Murder charges for Mexican soldiers raise more questions

Mexican state police stand inside a warehouse in Tlatlaya where soldiers killed 22 suspected gang members in late June.
(Rebecca Blackwell / Associated Press)

The decision to charge three soldiers with murder in the June 30 killings of 22 suspected gang members was greeted with skepticism Wednesday by a public that has seen few human rights cases resolved.

The incident, in which only one soldier was wounded, was initially portrayed by the army as a fierce gun battle, an assertion backed up by government officials until mounting evidence from reporters painted a far different picture.

First the Associated Press and then other media suggested that many of the 22 may have been shot one by one, and they later quoted a purported witness who said the suspected gang members were wounded or surrendering when “executed” by the soldiers. The dead included the witness’ 15-year-old daughter, she said.


Forced to open an investigation, the federal attorney general’s office last week ordered the arrest of a lieutenant and seven soldiers, and on Tuesday said three of the soldiers would be brought up on homicide charges.

But Atty. Gen. Jesus Murillo Karam did not explain who was responsible for allegedly lying about the incident nor did he elaborate on what he acknowledged were “inconsistencies.” He said the investigation would continue.

“The story is full of holes,” said Sergio Aguayo, a political commentator and columnist for the Reforma newspaper. “Within the government, who knew what, and when?”

Aguayo compared the shootings in Tlatlaya to the 1968 massacre of students by the army in the Mexico City zone of Tlatelolco, a watershed moment in Mexican history. The killings 46 years ago this week were also covered up for some time by authorities.

“At the very least, there is one incontrovertible fact: The Defense Ministry and the state of Mexico [where Tlatlaya is located] lied to us,” columnist Katia D’Artigues wrote in Wednesday’s edition of El Universal newspaper.

Murillo Karam said the three accused soldiers entered a warehouse where the suspects had taken refuge and, though the shooting had stopped, opened fire “without any justification.” Twenty-one died; the 22nd person had been killed in the initial exchange of gunfire, he said.

But photographs obtained and released earlier by a local news agency appeared to show the dead men slumped against walls, guns propped next to them. Some had mud on their knees as if they had been kneeling.


Other unanswered questions include: How could three soldiers overpower 21 armed men, and would they really be acting on their own rather than following orders? Was the lieutenant in charge oblivious to what was happening?

This will be only the second time that soldiers are tried in a civilian court in a case involving alleged human rights abuse, despite a mounting number of reports claiming torture, murder and other violations by military personnel. Under pressure from international courts, the Mexican Supreme Court recently ruled that such cases must be transferred out of the military tribunal system to civilian venues.

The first case involved two indigenous women raped by soldiers in the early 2000s. Nearly a decade after the crime, two soldiers were arrested and tried.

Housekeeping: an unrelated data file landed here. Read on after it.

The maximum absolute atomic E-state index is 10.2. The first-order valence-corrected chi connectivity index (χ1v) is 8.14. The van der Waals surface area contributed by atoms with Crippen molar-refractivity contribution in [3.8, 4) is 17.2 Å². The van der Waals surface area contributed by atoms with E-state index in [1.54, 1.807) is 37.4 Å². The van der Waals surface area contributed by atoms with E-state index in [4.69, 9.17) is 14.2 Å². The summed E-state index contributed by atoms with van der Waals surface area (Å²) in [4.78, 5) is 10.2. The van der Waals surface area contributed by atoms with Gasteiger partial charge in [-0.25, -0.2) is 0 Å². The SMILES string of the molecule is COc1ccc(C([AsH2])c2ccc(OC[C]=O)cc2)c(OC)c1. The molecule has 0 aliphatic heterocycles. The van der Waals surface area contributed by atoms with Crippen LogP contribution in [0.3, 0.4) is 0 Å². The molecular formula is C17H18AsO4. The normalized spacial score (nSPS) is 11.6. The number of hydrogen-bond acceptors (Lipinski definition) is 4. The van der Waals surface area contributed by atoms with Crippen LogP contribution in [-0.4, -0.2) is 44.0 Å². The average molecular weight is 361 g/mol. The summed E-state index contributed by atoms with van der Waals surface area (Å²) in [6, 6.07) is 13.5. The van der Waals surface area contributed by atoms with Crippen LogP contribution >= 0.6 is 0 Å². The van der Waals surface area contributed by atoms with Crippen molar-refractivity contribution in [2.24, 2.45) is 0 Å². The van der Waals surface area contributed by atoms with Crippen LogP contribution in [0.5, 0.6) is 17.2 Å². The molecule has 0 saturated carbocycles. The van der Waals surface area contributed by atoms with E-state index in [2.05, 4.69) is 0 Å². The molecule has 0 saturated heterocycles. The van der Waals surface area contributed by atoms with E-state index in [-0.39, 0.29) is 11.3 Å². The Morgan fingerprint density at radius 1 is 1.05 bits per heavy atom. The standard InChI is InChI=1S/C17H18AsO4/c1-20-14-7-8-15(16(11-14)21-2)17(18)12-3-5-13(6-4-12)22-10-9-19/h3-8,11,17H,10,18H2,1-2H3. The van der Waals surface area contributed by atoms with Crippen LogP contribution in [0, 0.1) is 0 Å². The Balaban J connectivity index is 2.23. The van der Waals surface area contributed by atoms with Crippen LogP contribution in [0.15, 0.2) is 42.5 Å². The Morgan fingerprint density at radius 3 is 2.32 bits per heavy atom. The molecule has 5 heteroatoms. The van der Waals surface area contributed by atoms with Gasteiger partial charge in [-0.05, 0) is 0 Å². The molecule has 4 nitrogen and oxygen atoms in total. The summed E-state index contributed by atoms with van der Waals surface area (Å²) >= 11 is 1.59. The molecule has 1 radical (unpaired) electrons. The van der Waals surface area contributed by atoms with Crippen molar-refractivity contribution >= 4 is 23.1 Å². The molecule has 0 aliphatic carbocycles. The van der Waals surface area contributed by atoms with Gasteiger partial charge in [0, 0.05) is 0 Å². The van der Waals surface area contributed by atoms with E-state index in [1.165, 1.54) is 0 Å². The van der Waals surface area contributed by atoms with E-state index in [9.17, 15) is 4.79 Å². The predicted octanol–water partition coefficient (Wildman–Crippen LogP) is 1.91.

Mario Patron, a lawyer and deputy director of the Centro Prodh human rights organization in Mexico City, said the Tlatlaya case was far from closed.

“The investigation must go much deeper … not only to determine whether more of the army personnel were involved in summary executions but also to have a better explanation of what actually happened,” Patron said in an interview.

“We cannot dodge the fact that eight were involved [in the direct shooting], but what about the control and supervision mechanisms, the chain of command? Was there any?” he added. “We cannot leave to one side the institutional responsibility.”


President Enrique Peña Nieto on Wednesday gave a ringing endorsement of the army’s behavior.

The army, he said, has promised to “take the necessary measures to clarify the facts,” he said in a speech on human rights.

“The Defense Ministry has lent its unrestricted cooperation so that the competent authorities can determine the judicial truth,” the president said. “I have confidence that the investigations will permit us to know the truth and reaffirm the Mexican state’s unflagging commitment to human rights.”

In another case of what authorities now acknowledge as the use of excessive force by security agents, nearly 40 university students remained missing Wednesday after police opened fire on groups of youths in Guerrero state, killing six.

Twenty-two municipal police from the city of Iguala have been arrested in the weekend shootings. Families of the missing Wednesday marched to government buildings in the Guerrero capital of Chilpancingo, demanding the return of their relatives.

A father, Mario Contreras, told reporters he saw his son being taken away in a police car, a claim echoed by several others. Contreras had a picture of the youth and what he said was the license number of the car.


Guerrero is one of Mexico’s most violent states, home to drug traffickers and other organized criminal gangs as well as rural self-defense militias, and with a history of insurgency.

Guerrero Gov. Angel Aguirre, who was subjected to an unusual reprimand from Peña Nieto to “assume responsibility” for the state’s deterioration, on Wednesday blamed the shootings on widespread infiltration of the Police Department by criminal gangs.

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